Gauge Change Train

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The Gauge Change Train(GCT) or Free Gauge Train (フリーゲージトレイン, "FGT") is the name given to a Japanese project started in 1994 to develop a high-speed train with variable gauge axles to allow inter-running between the 1,435 mm (4 ft 8 12 in) standard gauge Shinkansen network, and the 1,067 mm (3 ft 6 in) narrow gauge regional rail network. [1]

Contents

Two three-car and one four-car "GCT" electric multiple unit (EMU) trains have been built for testing. The first train operated from 1998 until 2006, the second train operated from 2006 until 2014 and the third-generation train commenced testing in 2014, although testing is currently suspended due to technical issues with the bogies. [2] The GCT was due to be introduced on the Nagasaki Shinkansen upon its scheduled opening in fiscal 2022, but JR Kyushu announced in June 2017 that it had abandoned plans to adopt the GCT for these services. [3]

First-generation train (1998–2006)

Gauge Change Train
Free Gauge Train GCT-01 at kamogawa.jpg
The first-generation train on the Yosan Line in May 2003
Manufacturer Kawasaki Heavy Industries, Kinki Sharyo, Tokyu Car Corporation
Constructed1998
Number built3 vehicles
Number preserved1 vehicle
Number scrapped2 vehicles
Formation3-car set
Specifications
Car length23,075 mm (75 ft 8.5 in) (end cars)
20,500 mm (67 ft 3 in) (intermediate car)
Width2,945 mm (9 ft 7.9 in)
Maximum speed300 km/h (185 mph) (shinkansen lines)
130 km/h (80 mph) (narrow gauge lines)
Traction systemRMT17 traction motors
(x2 per axle)
Power output190 kW (250 hp)
per axle (25 kV AC)
Electric system(s) 25 kV AC (50/60), 20 kV AC (50/60), 1,500 V DC, Overhead wire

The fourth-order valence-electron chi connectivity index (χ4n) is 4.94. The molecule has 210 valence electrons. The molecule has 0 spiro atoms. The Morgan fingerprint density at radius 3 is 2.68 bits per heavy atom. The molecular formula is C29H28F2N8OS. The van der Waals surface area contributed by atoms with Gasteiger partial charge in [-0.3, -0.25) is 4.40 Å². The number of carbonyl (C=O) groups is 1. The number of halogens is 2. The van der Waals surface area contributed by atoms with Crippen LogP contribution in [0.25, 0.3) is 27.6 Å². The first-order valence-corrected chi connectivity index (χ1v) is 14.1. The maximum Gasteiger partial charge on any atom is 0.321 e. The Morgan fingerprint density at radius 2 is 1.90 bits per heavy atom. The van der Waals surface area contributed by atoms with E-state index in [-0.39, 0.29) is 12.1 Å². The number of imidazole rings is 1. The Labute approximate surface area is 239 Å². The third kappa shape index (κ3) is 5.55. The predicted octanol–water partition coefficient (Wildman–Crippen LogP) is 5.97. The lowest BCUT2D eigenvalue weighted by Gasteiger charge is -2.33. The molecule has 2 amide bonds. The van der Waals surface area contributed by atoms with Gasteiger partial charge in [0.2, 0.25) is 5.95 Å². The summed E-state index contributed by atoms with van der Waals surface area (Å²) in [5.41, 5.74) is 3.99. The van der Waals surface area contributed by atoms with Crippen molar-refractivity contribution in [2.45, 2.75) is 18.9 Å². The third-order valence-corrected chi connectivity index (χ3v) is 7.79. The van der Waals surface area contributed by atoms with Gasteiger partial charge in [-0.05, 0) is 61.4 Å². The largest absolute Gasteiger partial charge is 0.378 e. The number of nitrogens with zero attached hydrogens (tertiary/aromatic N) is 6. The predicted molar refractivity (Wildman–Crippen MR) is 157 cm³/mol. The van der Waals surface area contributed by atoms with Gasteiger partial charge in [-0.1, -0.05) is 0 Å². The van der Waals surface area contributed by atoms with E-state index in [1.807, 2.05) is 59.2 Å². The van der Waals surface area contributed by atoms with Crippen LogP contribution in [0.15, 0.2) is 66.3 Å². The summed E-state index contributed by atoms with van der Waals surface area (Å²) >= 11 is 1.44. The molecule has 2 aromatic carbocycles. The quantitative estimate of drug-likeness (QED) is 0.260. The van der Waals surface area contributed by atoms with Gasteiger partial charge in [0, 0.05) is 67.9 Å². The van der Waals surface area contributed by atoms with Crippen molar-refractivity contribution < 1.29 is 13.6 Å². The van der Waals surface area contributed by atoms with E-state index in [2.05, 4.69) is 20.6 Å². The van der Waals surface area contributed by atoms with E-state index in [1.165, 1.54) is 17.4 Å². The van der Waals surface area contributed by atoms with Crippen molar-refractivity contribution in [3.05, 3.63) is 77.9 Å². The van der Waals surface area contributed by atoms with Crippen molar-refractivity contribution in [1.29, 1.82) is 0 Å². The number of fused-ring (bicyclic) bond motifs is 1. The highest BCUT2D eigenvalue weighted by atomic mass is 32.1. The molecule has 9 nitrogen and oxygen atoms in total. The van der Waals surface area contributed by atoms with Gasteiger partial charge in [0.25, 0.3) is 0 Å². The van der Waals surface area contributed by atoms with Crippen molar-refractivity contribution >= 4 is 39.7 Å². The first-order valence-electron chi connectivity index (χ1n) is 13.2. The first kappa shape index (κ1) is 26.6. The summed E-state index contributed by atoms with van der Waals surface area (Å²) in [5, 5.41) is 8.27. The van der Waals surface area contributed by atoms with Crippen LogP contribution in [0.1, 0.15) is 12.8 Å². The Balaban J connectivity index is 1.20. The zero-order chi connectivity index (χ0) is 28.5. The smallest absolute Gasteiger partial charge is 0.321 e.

Current collection method Pantograph
Track gauge 1,067 mm (3 ft 6 in) – 1,435 mm (4 ft 8 12 in)

The first GCT train was completed in October 1998. [4] It was designed to be able to run at a maximum speed of over 300 km/h (185 mph) on Shinkansen lines, and at over 130 km/h (80 mph) on conventional narrow-gauge lines under a catenary voltage of 25 kV AC (50/60 Hz), 20 kV AC (50/60 Hz), or 1,500 V DC. [5]

Formation

The train was formed as shown below, with all three cars motored.

Car No.123
DesignationM'c1M1M'c2
NumberingGCT01-1GCT01-2GCT01-3

Car 1 was built by Kawasaki Heavy Industries, car 2 was built by Kinki Sharyo, and car 3 was built by Tokyu Car Corporation.

History

After preparation at the Railway Technical Research Institute (RTRI) in Kokubunji, Tokyo, the train was moved to JR West tracks in January 1999 for testing on the Sanin Line at speeds of up to 100 km/h (60 mph). From April 1999, the train was shipped to the Transportation Technology Center in Pueblo, Colorado, United States for an extended period of high-speed endurance running until January 2001. Here, it recorded a maximum speed of 246 km/h (153 mph) and ran a total distance of approximately 600,000 km (370,000 mi), with approximately 2,000 axle gauge changing cycles. [6]

In November 2002, the train recorded a maximum speed of 130 km/h (81 mph) on the Nippo Main Line in Kyushu. [4]

From May to June 2003, the train was tested for the first time in Shikoku, running late at night on the Yosan Line between Sakaide Station and Matsuyama Station. [7]